CONCORD, N.H. — The state is evaluating whether a 16-acre patch of old red spruce trees on the side of Mount Sunapee is a pristine enough patch of land to require legal protection that could derail a ski area’s contentious and long-debated proposal to expand over state park lands.

In a report delivered to the state’s Department of Resources and Economic Development and provided to The Associated Press, the state’s Natural Heritage Bureau said it confirmed the existence of the stand of mostly red spruce trees, some of which were over 170 years old. The land, part of Mount Sunapee State Park, showed no signs of logging or other human interference and the bureau deemed the spruce trees part of an “exemplary forest.”

That word – exemplary – is key. State law says: “To the extent possible actions funded or carried out by state agencies shall not jeopardize the continued existence of any protected plant species or exemplary natural community.”

Jeffrey Rose, the DRED commissioner, said he ordered the re-evaluation to get the most updated information as his department considers whether to allow expansion. He said the trees – in an area called Polygon D – were mature, not old growth, but they are still determining if they’re exemplary.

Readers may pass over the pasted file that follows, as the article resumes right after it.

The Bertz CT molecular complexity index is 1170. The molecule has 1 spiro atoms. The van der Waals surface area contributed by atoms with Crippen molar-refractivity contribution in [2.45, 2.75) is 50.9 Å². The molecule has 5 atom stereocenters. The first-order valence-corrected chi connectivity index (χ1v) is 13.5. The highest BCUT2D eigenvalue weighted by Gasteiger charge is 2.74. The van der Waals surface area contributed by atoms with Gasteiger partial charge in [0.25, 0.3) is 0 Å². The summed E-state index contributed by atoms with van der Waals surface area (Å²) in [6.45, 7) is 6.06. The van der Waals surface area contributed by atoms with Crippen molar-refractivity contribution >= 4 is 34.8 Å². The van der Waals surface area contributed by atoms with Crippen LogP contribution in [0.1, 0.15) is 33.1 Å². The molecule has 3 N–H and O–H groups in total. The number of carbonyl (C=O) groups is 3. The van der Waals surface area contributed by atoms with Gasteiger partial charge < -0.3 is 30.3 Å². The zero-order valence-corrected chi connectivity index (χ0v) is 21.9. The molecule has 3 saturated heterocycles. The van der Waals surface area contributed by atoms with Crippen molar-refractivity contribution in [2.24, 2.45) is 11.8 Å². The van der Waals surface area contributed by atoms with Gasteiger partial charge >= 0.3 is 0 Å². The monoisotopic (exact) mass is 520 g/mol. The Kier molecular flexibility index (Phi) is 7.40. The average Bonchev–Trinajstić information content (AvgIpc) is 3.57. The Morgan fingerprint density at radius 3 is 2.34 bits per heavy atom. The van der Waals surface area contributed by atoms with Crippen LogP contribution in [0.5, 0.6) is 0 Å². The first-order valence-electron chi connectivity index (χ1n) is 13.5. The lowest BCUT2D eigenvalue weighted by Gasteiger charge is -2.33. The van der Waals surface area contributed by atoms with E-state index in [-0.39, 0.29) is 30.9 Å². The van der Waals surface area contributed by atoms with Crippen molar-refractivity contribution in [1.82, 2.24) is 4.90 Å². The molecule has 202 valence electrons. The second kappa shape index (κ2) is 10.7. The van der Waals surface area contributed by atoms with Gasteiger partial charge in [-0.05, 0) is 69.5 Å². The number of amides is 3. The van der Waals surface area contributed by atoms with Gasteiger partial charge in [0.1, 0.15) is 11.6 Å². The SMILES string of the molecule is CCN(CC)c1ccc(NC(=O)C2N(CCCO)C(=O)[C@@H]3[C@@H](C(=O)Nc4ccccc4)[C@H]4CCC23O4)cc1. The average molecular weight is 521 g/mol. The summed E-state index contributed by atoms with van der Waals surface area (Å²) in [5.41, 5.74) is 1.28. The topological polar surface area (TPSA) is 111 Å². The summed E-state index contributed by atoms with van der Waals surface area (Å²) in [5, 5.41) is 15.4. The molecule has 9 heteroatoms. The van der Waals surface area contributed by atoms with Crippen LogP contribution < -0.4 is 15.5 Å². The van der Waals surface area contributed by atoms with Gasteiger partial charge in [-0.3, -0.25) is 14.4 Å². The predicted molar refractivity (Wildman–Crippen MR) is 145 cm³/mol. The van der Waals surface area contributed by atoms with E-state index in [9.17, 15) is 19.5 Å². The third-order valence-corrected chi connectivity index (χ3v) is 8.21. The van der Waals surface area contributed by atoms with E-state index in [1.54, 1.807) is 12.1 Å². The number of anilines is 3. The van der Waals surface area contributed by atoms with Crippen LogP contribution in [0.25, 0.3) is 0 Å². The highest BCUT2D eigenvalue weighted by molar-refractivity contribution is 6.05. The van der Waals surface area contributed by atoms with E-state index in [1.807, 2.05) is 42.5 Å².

Rose said there’s no timeline for a final decision from DRED. Another round of public comment will be solicited before a final recommendation is made.

Jay Gamble, vice president and general manager of the ski area, was confident the trees would not stall expansion plans.

“I can tell you unequivocally, there is no old growth forest in that area,” Gamble said Friday. “This is a fragmented area that is part of the larger area that they are describing.”

The Sunapee Difference, the company that operates the Mount Sunapee Resort in the western part of the state, has been trying to expand for nearly two decades. The company says it wants to expand the ski mountain by adding a lift and four trails, but opponents worry that the company will build condominiums on the private land and connect them to the ski mountain.

The trees cited by the heritage bureau are on parkland leased by Sunapee in 1998 with an eye toward expansion.

These kinds of old growth forests are fairly rare in southern New Hampshire and are more likely found in, and north of, the White Mountains. They’re important ecologically because they are home to a far more diverse set of plants and animals than found in managed forests. Large, intact forest systems are also more resistant to effects brought on by things like insects, disease and human interference.

“The Natural Heritage report affirms what hikers and backcountry enthusiasts have enjoyed and experienced for decades,” said Catherine Bushueff, a volunteer with Friends of Mount Sunapee, a group that opposes the development proposal. “Mount Sunapee State Park protects some of the most precious and important natural forest in New Hampshire.”

The group is calling on Gov. Maggie Hassan to direct DRED to end its consideration of the expansion and ask the resort to limits future projects to areas of the park already disturbed.

William Hinkle, a spokesman for Hassan, said she is waiting for DRED’s final recommendation.